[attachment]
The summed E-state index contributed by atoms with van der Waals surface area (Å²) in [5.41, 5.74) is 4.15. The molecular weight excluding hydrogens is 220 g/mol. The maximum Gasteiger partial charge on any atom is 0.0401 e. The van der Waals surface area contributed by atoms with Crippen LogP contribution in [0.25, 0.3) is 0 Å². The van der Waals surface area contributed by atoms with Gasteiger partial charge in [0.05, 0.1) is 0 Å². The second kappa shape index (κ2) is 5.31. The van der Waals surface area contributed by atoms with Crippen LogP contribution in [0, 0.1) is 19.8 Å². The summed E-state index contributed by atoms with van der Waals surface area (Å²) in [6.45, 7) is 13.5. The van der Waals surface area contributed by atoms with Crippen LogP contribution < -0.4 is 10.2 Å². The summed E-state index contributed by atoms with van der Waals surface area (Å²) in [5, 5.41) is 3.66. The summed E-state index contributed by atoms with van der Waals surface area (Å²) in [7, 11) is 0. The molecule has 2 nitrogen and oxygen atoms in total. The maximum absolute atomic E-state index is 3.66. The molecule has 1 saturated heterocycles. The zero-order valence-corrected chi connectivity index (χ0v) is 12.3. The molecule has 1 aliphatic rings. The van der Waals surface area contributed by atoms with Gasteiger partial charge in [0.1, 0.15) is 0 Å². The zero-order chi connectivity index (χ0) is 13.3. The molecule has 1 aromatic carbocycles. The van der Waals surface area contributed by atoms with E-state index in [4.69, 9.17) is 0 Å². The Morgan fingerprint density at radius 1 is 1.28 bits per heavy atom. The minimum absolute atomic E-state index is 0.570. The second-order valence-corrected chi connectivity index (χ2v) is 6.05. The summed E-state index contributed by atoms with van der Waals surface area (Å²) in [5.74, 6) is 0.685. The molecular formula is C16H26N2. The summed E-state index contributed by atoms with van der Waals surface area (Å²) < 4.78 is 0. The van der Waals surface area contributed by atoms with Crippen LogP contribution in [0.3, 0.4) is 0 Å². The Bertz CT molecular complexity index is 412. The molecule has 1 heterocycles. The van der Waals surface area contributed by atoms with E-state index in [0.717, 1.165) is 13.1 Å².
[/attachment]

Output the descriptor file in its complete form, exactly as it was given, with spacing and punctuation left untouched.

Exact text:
The summed E-state index contributed by atoms with van der Waals surface area (Å²) in [5.41, 5.74) is 4.15. The molecular weight excluding hydrogens is 220 g/mol. The maximum Gasteiger partial charge on any atom is 0.0401 e. The van der Waals surface area contributed by atoms with Crippen LogP contribution in [0.25, 0.3) is 0 Å². The van der Waals surface area contributed by atoms with Gasteiger partial charge in [0.05, 0.1) is 0 Å². The second kappa shape index (κ2) is 5.31. The van der Waals surface area contributed by atoms with Crippen LogP contribution in [0, 0.1) is 19.8 Å². The summed E-state index contributed by atoms with van der Waals surface area (Å²) in [6.45, 7) is 13.5. The van der Waals surface area contributed by atoms with Crippen LogP contribution < -0.4 is 10.2 Å². The summed E-state index contributed by atoms with van der Waals surface area (Å²) in [5, 5.41) is 3.66. The summed E-state index contributed by atoms with van der Waals surface area (Å²) in [7, 11) is 0. The molecule has 2 nitrogen and oxygen atoms in total. The maximum absolute atomic E-state index is 3.66. The molecule has 1 saturated heterocycles. The zero-order valence-corrected chi connectivity index (χ0v) is 12.3. The molecule has 1 aliphatic rings. The van der Waals surface area contributed by atoms with Gasteiger partial charge in [0.1, 0.15) is 0 Å². The zero-order chi connectivity index (χ0) is 13.3. The molecule has 1 aromatic carbocycles. The van der Waals surface area contributed by atoms with E-state index in [4.69, 9.17) is 0 Å². The Morgan fingerprint density at radius 1 is 1.28 bits per heavy atom. The minimum absolute atomic E-state index is 0.570. The second-order valence-corrected chi connectivity index (χ2v) is 6.05. The summed E-state index contributed by atoms with van der Waals surface area (Å²) in [5.74, 6) is 0.685. The molecular formula is C16H26N2. The summed E-state index contributed by atoms with van der Waals surface area (Å²) < 4.78 is 0. The van der Waals surface area contributed by atoms with Crippen LogP contribution in [0.3, 0.4) is 0 Å². The Bertz CT molecular complexity index is 412. The molecule has 1 heterocycles. The van der Waals surface area contributed by atoms with E-state index in [0.717, 1.165) is 13.1 Å².